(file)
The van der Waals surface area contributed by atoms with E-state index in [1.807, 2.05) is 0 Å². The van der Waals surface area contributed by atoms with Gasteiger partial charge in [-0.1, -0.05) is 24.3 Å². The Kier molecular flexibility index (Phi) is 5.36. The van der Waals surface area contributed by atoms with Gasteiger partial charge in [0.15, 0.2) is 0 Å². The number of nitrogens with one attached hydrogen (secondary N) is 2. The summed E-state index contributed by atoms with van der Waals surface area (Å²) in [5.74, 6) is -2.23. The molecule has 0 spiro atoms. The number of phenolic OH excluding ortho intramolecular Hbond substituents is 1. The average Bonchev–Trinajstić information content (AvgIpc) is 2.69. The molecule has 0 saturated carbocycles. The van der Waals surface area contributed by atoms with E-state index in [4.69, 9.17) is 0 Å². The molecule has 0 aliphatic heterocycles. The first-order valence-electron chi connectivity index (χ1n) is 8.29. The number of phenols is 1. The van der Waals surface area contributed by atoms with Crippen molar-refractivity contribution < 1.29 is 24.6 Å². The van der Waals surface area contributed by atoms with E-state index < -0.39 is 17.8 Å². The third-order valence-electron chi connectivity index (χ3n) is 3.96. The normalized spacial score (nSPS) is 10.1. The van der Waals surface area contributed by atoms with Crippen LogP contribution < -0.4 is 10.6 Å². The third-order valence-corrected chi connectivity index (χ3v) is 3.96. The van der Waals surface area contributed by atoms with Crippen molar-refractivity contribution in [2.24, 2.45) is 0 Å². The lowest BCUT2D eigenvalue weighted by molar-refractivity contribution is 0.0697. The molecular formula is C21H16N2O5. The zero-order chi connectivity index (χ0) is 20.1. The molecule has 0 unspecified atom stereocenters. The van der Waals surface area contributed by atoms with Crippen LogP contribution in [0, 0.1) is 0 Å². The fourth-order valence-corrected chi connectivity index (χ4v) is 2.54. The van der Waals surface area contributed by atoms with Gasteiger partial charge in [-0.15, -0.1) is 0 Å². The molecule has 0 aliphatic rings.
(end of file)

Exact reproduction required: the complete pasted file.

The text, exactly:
The van der Waals surface area contributed by atoms with E-state index in [1.807, 2.05) is 0 Å². The van der Waals surface area contributed by atoms with Gasteiger partial charge in [-0.1, -0.05) is 24.3 Å². The Kier molecular flexibility index (Phi) is 5.36. The van der Waals surface area contributed by atoms with Gasteiger partial charge in [0.15, 0.2) is 0 Å². The number of nitrogens with one attached hydrogen (secondary N) is 2. The summed E-state index contributed by atoms with van der Waals surface area (Å²) in [5.74, 6) is -2.23. The molecule has 0 spiro atoms. The number of phenolic OH excluding ortho intramolecular Hbond substituents is 1. The average Bonchev–Trinajstić information content (AvgIpc) is 2.69. The molecule has 0 saturated carbocycles. The van der Waals surface area contributed by atoms with E-state index in [4.69, 9.17) is 0 Å². The molecule has 0 aliphatic heterocycles. The first-order valence-electron chi connectivity index (χ1n) is 8.29. The number of phenols is 1. The van der Waals surface area contributed by atoms with Crippen molar-refractivity contribution < 1.29 is 24.6 Å². The van der Waals surface area contributed by atoms with E-state index < -0.39 is 17.8 Å². The third-order valence-electron chi connectivity index (χ3n) is 3.96. The normalized spacial score (nSPS) is 10.1. The van der Waals surface area contributed by atoms with Crippen LogP contribution < -0.4 is 10.6 Å². The third-order valence-corrected chi connectivity index (χ3v) is 3.96. The van der Waals surface area contributed by atoms with Crippen molar-refractivity contribution in [2.24, 2.45) is 0 Å². The lowest BCUT2D eigenvalue weighted by molar-refractivity contribution is 0.0697. The molecular formula is C21H16N2O5. The zero-order chi connectivity index (χ0) is 20.1. The molecule has 0 unspecified atom stereocenters. The van der Waals surface area contributed by atoms with Crippen LogP contribution in [0, 0.1) is 0 Å². The fourth-order valence-corrected chi connectivity index (χ4v) is 2.54. The van der Waals surface area contributed by atoms with Gasteiger partial charge in [-0.15, -0.1) is 0 Å². The molecule has 0 aliphatic rings.